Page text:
5. DV-based capture cards and boxes. A DV capture device, like the respected external Canopus ADVC-100, is a piece of hardware that accepts the video signal it is given and then converts it to DV data. The DV data is then fed to the computer. The computer can either accept this raw DV data via DV transfer software, or the user can choose to use a software capturing solution to convert it to another format on-the-fly. However, even if the user decides to software-capture the transferred data, it was already compressed to DV by the hardware, and once compression takes place, it cannot be undone. A DV transfer card is hardware-locked to encoding only to DV.
6. Video camera pass-through. See previous item. This method is identical to the DV-based capture card method, except the camera is acting in place of the dedicated DV capture device. DV cameras were not necessarily meant to be used in this manner, so the results can vary.
7. DV is not a perfect format. In fact, it’s not even one of the best formats, it’s just very popular. As a shooting format, it’s a good VHS replacement, nothing more. The DV format (referring to the consumer DV25 format, NTSC version) is often criticized for not having a standardized codec and for having chroma issues because of colorspace compression. This can present itself in several ways, such as red or green hues being pumped up and fake looking, causing unpleasant video color quality. Contrast can also vary from the source. The format can also suffer from pixelation of bright colored areas. These problems are not seen on lesser-compressed formats. DV was a balance between editing quality and file compression, favoring editing. MPEG is similar in this regard, although it favors compression. It’s major drawback is the 4:1:1 colorspace compression (when discussing NTSC users). Most other formats use 4:2:0 and 4:2:2 and others. PAL DV uses 4:2:0 and is therefore pretty decent. Remember that DV was invented in the age of Pentium III CPUs and 500MB hard drives, and is very dated.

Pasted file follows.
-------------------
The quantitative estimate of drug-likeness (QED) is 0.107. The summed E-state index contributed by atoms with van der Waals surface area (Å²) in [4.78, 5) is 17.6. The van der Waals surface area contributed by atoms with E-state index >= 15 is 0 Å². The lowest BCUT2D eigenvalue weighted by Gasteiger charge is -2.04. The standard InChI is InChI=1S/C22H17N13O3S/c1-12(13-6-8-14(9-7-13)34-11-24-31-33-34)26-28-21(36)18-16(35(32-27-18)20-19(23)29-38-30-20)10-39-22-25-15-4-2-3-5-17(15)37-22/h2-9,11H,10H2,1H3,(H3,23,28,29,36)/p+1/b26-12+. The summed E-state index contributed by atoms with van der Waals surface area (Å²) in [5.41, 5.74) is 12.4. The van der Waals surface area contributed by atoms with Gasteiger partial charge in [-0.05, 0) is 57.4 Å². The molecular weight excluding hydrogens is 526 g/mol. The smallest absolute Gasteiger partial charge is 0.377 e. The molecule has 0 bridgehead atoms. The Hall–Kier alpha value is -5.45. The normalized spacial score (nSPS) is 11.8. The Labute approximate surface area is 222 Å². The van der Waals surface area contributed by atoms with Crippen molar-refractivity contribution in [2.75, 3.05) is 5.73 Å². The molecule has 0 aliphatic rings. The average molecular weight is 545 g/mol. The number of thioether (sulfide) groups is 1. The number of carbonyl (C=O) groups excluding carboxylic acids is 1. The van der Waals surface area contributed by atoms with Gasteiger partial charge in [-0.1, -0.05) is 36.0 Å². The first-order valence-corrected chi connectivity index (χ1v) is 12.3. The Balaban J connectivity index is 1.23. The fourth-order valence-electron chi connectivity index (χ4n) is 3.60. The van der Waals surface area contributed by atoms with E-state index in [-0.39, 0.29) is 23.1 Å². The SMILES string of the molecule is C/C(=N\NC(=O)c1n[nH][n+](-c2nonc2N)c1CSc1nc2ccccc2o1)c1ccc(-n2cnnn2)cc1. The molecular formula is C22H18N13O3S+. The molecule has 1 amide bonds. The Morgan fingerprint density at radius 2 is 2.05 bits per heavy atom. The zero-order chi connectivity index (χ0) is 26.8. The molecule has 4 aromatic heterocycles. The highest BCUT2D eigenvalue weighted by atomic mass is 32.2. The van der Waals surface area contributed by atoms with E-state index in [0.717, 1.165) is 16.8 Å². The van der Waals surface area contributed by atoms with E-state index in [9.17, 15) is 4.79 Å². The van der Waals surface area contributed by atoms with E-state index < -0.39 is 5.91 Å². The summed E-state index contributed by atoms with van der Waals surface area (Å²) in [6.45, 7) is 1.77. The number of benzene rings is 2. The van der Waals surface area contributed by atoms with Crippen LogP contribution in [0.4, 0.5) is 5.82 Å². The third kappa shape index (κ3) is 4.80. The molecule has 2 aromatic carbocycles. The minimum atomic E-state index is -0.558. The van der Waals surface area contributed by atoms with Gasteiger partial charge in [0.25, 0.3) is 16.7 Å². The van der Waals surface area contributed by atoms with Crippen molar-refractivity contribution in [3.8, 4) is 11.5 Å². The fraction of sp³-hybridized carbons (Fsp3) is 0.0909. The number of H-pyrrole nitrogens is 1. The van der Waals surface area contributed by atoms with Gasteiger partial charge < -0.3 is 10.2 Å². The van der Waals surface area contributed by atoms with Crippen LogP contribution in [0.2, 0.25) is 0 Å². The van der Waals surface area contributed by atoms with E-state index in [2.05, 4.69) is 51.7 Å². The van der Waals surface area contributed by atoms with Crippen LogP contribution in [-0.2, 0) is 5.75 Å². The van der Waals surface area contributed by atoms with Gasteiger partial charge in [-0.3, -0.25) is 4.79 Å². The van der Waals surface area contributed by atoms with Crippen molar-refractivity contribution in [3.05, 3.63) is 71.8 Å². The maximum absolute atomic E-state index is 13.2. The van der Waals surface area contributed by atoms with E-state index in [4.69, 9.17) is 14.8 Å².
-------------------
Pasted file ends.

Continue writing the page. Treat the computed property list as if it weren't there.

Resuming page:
8. An AVI is not necessarily a DV file. An AVI file is a container format. It can hold many video formats. An AVI can hold DV, DivX, XvID, or even MPEG. Because a DV is not a standalone format, merely a codec-based format, it must be put (wrapped) inside of a container file (wrapper). The container used for DV is AVI in Windows, or Quicktime on Mac. But an AVI is not a DV.
9. DV is not a DVD. I just had to say that one more time. Again, DV is a single format of video compression. A DVD is a disc type and DVD-Video is a playback format. A DVD-Video uses MPEG files and audio files muxed into VOB files with IFO and BUP navigation. DV is not at all related to a DVD, aside from sharing a couple of letters from the alphabet.
10. DV has no relation to TBC. The DV format and a time-base corrector has no relation. Salesmen at B&H Photo and Video have (in the past) been guilty of suggesting a DV box is a TBC replacement, which is so wrong it’s laughable. It’s akin to saying a potato is a replacement for a computer … makes no sense whatsoever.
The DV Video Format – Not the Best, Not the Worst
While the article has been criticized for being “too harsh” by some videographers, it’s written in reaction to a lot of incorrect information propagated by laymen and novices, which in turns poorly informs others that are new to DV video. It has to stop somewhere. Simply put, keep these things in mind when considering a DV based video workflow, or when using your current DV workflow. DV was created as a balance between compression and quality, and as such, as weakness in both areas that tends to get lost in discussions online (i.e., the idea that DV is the “best” format to use).